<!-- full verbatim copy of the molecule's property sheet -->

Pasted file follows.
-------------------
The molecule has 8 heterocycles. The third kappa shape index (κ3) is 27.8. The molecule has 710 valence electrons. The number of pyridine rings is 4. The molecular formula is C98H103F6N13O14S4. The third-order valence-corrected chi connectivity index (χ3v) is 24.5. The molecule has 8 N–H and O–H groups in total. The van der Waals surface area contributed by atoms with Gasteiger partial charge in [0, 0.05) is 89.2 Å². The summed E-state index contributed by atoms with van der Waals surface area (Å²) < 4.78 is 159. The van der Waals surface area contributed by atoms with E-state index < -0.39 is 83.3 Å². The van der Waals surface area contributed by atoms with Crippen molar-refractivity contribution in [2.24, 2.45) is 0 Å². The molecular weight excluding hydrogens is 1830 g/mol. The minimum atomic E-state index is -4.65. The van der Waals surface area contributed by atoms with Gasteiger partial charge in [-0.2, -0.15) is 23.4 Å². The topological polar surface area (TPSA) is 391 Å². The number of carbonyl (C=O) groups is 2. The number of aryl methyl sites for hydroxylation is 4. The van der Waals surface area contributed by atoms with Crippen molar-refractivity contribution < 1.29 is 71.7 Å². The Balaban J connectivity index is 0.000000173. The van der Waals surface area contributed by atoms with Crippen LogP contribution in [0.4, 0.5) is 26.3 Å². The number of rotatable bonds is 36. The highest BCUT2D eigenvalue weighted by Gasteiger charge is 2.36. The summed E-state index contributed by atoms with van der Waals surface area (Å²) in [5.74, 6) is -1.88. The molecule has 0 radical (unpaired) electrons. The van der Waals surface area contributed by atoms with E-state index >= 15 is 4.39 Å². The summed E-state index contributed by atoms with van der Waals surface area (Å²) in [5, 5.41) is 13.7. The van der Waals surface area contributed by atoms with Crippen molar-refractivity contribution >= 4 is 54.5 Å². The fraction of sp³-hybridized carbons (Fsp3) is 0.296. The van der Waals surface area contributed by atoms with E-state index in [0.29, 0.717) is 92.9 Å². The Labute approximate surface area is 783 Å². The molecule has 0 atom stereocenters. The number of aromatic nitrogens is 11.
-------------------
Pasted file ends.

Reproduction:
The molecule has 8 heterocycles. The third kappa shape index (κ3) is 27.8. The molecule has 710 valence electrons. The number of pyridine rings is 4. The molecular formula is C98H103F6N13O14S4. The third-order valence-corrected chi connectivity index (χ3v) is 24.5. The molecule has 8 N–H and O–H groups in total. The van der Waals surface area contributed by atoms with Gasteiger partial charge in [0, 0.05) is 89.2 Å². The summed E-state index contributed by atoms with van der Waals surface area (Å²) < 4.78 is 159. The van der Waals surface area contributed by atoms with E-state index < -0.39 is 83.3 Å². The van der Waals surface area contributed by atoms with Crippen molar-refractivity contribution in [2.24, 2.45) is 0 Å². The molecular weight excluding hydrogens is 1830 g/mol. The minimum atomic E-state index is -4.65. The van der Waals surface area contributed by atoms with Gasteiger partial charge in [-0.2, -0.15) is 23.4 Å². The topological polar surface area (TPSA) is 391 Å². The number of carbonyl (C=O) groups is 2. The number of aryl methyl sites for hydroxylation is 4. The van der Waals surface area contributed by atoms with Crippen molar-refractivity contribution < 1.29 is 71.7 Å². The Balaban J connectivity index is 0.000000173. The van der Waals surface area contributed by atoms with Crippen LogP contribution in [0.4, 0.5) is 26.3 Å². The number of rotatable bonds is 36. The highest BCUT2D eigenvalue weighted by Gasteiger charge is 2.36. The summed E-state index contributed by atoms with van der Waals surface area (Å²) in [5.74, 6) is -1.88. The molecule has 0 radical (unpaired) electrons. The van der Waals surface area contributed by atoms with E-state index >= 15 is 4.39 Å². The summed E-state index contributed by atoms with van der Waals surface area (Å²) in [5, 5.41) is 13.7. The van der Waals surface area contributed by atoms with Crippen molar-refractivity contribution >= 4 is 54.5 Å². The fraction of sp³-hybridized carbons (Fsp3) is 0.296. The van der Waals surface area contributed by atoms with E-state index in [0.29, 0.717) is 92.9 Å². The Labute approximate surface area is 783 Å². The molecule has 0 atom stereocenters. The number of aromatic nitrogens is 11.